But looking back he was a constant feature of my childhood. Mum always had her radio tuned to Radio Two, and his dulcet tones could be heard while my brother and I got ready for school.
Then we watched Blankety Blank, probably most noteworthy for the strangely outsize microphone that Mr Wogan brandished towards guests, and which Kenny Everett took great delight in bending out of shape.
I remember wanting to win a Blankety Blank cheque book and pen, much in the same way that I also wanted a Bendy Bully from Bullseye - unfortunately neither of these items have made it into my treasured collection of things which I'm keeping so daughter can present them one day to an expert on The Antiques Roadshow.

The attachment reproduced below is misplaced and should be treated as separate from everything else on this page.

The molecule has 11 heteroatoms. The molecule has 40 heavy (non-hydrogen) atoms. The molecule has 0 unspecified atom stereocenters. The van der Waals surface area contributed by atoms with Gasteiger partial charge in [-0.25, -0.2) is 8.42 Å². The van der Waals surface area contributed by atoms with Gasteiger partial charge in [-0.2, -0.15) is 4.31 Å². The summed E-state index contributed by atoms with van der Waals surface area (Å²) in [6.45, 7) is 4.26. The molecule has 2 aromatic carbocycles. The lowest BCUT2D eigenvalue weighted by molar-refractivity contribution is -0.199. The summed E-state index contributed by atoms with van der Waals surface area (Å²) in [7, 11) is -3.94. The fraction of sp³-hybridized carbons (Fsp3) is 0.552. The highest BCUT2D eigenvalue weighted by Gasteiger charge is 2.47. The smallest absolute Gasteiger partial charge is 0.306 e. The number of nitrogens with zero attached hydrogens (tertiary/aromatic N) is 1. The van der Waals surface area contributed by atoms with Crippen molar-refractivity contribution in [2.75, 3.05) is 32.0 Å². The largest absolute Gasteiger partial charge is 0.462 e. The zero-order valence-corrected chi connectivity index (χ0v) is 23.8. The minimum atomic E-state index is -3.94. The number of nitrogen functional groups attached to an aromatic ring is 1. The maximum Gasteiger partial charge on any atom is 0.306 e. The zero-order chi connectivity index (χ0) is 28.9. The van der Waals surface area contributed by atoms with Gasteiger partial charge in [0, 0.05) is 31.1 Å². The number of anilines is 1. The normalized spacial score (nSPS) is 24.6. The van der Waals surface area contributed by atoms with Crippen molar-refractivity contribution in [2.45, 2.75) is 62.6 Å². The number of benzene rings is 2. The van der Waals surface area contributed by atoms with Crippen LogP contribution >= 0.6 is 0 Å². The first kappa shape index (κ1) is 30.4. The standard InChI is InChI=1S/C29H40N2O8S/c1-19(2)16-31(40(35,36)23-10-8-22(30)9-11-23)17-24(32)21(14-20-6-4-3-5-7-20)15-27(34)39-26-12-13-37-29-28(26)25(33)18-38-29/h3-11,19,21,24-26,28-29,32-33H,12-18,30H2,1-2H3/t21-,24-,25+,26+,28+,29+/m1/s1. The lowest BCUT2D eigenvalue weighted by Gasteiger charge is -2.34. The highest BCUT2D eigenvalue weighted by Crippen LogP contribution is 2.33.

The thrice-weekly Wogan chat show was also essential viewing, and my addiction to the Eurovision Song Contest began because of Terry's mocking commentary which was infinitely more fun than the actual singing. My favourite quote is: "Who knows what hellish future lies ahead? Actually, I do. I've seen the rehearsals."
I briefly flirted with listening to Radio One in my teens and twenties, before returning to the Radio Two family in my thirties, where I've remained resolutely ever since - getting very annoyed with husband when he borrows my car and retunes my radio to another station.
Yes, I woke up with Wogan regularly, his Janet and John stories in particular causing much mirth and brightening my mornings.
His gentle, jovial, clever and amusing delivery and the camaraderie between his team made you also feel part of the gang.
People often ask me 'Are you Terry Wogan's Hellen Bach?', and I have to tell them that sadly I'm not.
Although, in a way, I suppose I am. Thank you Terry for all the joy you brought us over the years and for being our friend.